According to a recent study from Bentley University’s Center for Integration of Science and Industry, the financial terms of biotechnology licenses from academic institutions are significantly less favorable than those of comparable licenses between commercial firms. The research, which was published in the journal PLOS ONE, demonstrates that for comparable licenses and products at the same stages of development, academic institutions receive significantly lower royalties and payments than do commercial firms.
The first article to explicitly compare academic and commercial licenses is titled “Comparing the economic terms of biotechnology licenses from academic institutions with those between commercial firms.”. The transfer of scientific discoveries made with government-funded research grants to businesses for the development of commercial products is made possible by the licensing of biotechnologies from academic institutions. These licenses enable industry to develop cutting-edge products, create jobs, and promote economic growth while also providing financial returns to the public sector, which universities can use to support research or education.
Our prior research has established that the U.S. supports each unique, first-in-class drug with a government investment of more than $1 billion in early-stage basic or applied research. According to Fred Ledley, director of the Center for Integration of Science and Industry and senior author of this study, “here, we looked at how much of the profit from such products is returned to the public.”. The findings indicate that the public sector is not earning as much money from similar licenses as a business would.”.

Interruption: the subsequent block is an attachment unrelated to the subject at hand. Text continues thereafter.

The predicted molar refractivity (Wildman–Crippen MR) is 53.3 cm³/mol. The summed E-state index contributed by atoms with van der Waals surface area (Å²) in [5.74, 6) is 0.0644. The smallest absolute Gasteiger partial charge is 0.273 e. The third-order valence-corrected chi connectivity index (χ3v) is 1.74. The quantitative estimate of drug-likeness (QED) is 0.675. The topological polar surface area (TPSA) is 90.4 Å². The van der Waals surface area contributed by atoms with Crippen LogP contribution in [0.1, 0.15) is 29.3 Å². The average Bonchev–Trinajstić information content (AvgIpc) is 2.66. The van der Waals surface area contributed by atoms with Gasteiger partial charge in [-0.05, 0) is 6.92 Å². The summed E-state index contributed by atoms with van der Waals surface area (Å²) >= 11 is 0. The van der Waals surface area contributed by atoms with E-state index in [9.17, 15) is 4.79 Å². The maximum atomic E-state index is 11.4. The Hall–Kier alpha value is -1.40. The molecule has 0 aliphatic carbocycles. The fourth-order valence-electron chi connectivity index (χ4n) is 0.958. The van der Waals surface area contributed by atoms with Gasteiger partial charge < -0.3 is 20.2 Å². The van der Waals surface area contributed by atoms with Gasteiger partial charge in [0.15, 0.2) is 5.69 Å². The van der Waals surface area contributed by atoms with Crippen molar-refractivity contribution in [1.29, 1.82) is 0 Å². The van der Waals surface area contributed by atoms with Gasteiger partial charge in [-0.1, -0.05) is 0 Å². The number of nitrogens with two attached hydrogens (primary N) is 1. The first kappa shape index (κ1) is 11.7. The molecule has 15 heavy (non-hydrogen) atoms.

“Previous study has revealed that the US government invests more than a billion dollars in early-stage basic or applied research that underpins each revolutionary, first-in-class medicine. We investigated how much of the earnings from such products is returned to the public.”Fred Ledley, Director of the Center for Integration of Science and Industry,
According to a Bentley University study, 239 academic institutions’ licenses to biotechnology companies were compared to 916 comparable commercial firm licenses in terms of economics. Academic licenses had lower deal sizes ($900,000 versus $31 million), lower royalty rates (3 percent versus 8 percent), and lower precommercial payments ($1 million versus $25 million). The difference between academic and corporate licenses was less than half explained by differences in the stage of development, despite the fact that academic licenses typically involved products at a later stage of development than corporate licenses.
Academic licenses had royalty rates that were 3% to 6% lower than corporate licenses, deal sizes that were $11 point4 to $12 point2 million lower than corporate licenses, and precommercial payments that were $7 point6 to $9 point4 million less than corporate licenses when differences in stage of development, along with differences in research payments, co-development, co-commercialization, exclusivity, or grants of stock, were taken into account.
More information: Comparing the economic terms of biotechnology licenses from academic institutions with those between commercial firms, PLOS ONE (2023). DOI: 10.1371/journal.pone.0283887